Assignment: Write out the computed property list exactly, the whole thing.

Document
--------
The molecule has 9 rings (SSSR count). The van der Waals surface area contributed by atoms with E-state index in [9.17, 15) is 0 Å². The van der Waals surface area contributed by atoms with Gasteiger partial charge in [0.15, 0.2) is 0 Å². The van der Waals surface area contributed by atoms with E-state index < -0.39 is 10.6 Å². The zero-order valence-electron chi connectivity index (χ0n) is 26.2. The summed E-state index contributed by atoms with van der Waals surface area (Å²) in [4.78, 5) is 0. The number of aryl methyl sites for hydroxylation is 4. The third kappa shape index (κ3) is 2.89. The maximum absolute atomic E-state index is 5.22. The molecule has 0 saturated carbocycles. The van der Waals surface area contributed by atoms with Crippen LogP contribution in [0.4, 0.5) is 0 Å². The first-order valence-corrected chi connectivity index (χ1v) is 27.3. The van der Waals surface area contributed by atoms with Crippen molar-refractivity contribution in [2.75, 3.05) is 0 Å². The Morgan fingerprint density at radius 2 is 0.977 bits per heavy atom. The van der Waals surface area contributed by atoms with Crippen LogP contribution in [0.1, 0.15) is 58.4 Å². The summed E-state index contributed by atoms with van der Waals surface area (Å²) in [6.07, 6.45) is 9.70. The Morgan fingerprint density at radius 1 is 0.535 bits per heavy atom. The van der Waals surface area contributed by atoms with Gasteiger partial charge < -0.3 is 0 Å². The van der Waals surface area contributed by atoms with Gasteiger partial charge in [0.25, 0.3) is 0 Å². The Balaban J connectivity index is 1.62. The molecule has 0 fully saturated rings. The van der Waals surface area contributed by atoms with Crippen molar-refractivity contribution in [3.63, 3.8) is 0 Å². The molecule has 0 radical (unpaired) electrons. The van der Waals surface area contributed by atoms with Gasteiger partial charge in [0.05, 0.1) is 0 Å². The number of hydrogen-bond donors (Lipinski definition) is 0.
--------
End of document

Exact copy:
The molecule has 9 rings (SSSR count). The van der Waals surface area contributed by atoms with E-state index in [9.17, 15) is 0 Å². The van der Waals surface area contributed by atoms with Gasteiger partial charge in [0.15, 0.2) is 0 Å². The van der Waals surface area contributed by atoms with E-state index < -0.39 is 10.6 Å². The zero-order valence-electron chi connectivity index (χ0n) is 26.2. The summed E-state index contributed by atoms with van der Waals surface area (Å²) in [4.78, 5) is 0. The number of aryl methyl sites for hydroxylation is 4. The third kappa shape index (κ3) is 2.89. The maximum absolute atomic E-state index is 5.22. The molecule has 0 saturated carbocycles. The van der Waals surface area contributed by atoms with Crippen LogP contribution in [0.4, 0.5) is 0 Å². The first-order valence-corrected chi connectivity index (χ1v) is 27.3. The van der Waals surface area contributed by atoms with Crippen molar-refractivity contribution in [2.75, 3.05) is 0 Å². The Morgan fingerprint density at radius 2 is 0.977 bits per heavy atom. The van der Waals surface area contributed by atoms with Crippen LogP contribution in [0.1, 0.15) is 58.4 Å². The summed E-state index contributed by atoms with van der Waals surface area (Å²) in [6.07, 6.45) is 9.70. The Morgan fingerprint density at radius 1 is 0.535 bits per heavy atom. The van der Waals surface area contributed by atoms with Gasteiger partial charge < -0.3 is 0 Å². The van der Waals surface area contributed by atoms with Gasteiger partial charge in [0.25, 0.3) is 0 Å². The Balaban J connectivity index is 1.62. The molecule has 0 fully saturated rings. The van der Waals surface area contributed by atoms with Crippen molar-refractivity contribution in [3.63, 3.8) is 0 Å². The molecule has 0 radical (unpaired) electrons. The van der Waals surface area contributed by atoms with Gasteiger partial charge in [0.05, 0.1) is 0 Å². The number of hydrogen-bond donors (Lipinski definition) is 0.